As I tell this story and remember these words and the divine presence that overcame me that day, tears well up in my eyes. Chauncey had given me the greatest gift that he could…the gift of God’s peace and presence in the midst of death.
This is what Jesus wanted to give to his disciples…. the gift of God’s peace and presence in the midst of death. Jesus had a tough task in front of him as he tried to prepare his friends for what was about to happen to him. He wanted them to rejoice for he would be returning home to the arms of his waiting Father. At the same time, joy would be the last emotion which they would experience. So, to help his disciples get through the impending crisis and to empower them to serve in his absence, Jesus gave them a couple of promises and two gifts – a couple of promises which would be fulfilled, and two gifts to enable disciples of every generation to find hope even in death.
What are these promises? What are these gifts? The first promise is that of love, a love which will extend from Jesus himself, through the Father and into the lives of those who are left behind. This love is not a passive, warm-fuzzy feeling, but a love which embeds itself into people’s lives. You might say that it’s sort of like a good marriage, a special bond in which words and actions become one as two individuals unite for a life time.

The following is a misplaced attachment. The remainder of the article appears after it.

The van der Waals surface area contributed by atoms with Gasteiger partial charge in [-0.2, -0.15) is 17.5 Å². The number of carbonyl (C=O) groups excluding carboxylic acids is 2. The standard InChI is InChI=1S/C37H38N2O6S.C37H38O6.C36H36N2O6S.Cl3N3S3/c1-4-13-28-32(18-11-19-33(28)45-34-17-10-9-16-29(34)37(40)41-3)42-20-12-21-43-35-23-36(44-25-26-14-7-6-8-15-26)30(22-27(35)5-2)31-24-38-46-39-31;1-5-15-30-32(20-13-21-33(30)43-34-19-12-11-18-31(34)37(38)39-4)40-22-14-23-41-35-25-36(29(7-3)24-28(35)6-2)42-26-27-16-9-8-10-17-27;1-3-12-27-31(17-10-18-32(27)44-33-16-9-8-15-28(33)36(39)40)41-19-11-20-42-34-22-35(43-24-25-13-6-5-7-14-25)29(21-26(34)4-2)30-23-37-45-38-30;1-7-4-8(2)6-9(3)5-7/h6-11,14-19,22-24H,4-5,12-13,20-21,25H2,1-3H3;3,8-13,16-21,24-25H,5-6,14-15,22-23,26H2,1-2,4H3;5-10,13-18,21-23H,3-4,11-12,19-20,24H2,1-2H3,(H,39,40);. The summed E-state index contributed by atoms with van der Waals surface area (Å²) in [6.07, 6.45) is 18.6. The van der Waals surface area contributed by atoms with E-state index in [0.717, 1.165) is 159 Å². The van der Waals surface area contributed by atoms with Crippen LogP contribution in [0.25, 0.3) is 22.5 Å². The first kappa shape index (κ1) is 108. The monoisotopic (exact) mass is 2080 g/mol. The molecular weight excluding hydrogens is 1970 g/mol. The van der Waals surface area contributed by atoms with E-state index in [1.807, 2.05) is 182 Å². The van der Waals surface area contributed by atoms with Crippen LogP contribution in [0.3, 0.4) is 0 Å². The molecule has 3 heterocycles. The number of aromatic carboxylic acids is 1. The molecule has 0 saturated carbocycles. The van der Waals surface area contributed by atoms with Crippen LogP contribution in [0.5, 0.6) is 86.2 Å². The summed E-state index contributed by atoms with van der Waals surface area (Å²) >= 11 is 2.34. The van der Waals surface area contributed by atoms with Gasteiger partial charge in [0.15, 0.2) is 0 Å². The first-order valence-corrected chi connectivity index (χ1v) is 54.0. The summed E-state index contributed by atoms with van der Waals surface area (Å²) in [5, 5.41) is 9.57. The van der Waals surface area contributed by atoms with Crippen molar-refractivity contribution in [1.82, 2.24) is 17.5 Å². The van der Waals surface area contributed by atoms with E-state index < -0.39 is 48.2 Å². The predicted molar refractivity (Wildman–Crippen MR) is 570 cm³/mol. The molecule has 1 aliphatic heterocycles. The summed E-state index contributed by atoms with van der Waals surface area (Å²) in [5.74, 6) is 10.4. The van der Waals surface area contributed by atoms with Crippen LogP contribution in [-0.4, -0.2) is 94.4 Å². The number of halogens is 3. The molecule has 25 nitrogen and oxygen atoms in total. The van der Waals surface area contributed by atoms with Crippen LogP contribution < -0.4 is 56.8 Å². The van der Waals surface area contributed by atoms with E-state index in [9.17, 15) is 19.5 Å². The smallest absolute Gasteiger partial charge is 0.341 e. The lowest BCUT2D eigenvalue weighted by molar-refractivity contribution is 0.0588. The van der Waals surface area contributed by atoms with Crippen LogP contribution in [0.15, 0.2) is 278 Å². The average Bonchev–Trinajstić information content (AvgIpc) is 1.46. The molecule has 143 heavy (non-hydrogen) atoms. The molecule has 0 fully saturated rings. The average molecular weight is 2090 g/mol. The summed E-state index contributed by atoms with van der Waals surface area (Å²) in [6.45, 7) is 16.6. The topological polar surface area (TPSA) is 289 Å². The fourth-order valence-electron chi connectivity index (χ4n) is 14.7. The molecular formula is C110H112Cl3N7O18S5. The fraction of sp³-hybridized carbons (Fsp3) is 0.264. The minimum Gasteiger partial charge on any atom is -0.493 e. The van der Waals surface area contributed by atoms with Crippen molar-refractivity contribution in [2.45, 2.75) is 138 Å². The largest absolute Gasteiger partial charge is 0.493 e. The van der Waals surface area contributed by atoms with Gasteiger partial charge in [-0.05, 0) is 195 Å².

This love is a promise from Jesus, a promise to you and me and all who find our home with him. But how are the disciples to keep their end of this love relationship? As we all know, marriage isn’t easy, especially when the spouse is absent for years. So, in order to help the disciples stay firm in a life of faith which keeps Jesus’ word alive, Jesus promised to be present through the gift of the Advocate, the Holy Spirit, which was to become as much a part of their lives as their own spirit and will. For us, this Holy Spirit comes to us before most of us are capable to acknowledging our Lord. This Advocate has a purpose – to teach us everything that is needful and to remind us of everything that Jesus said and did.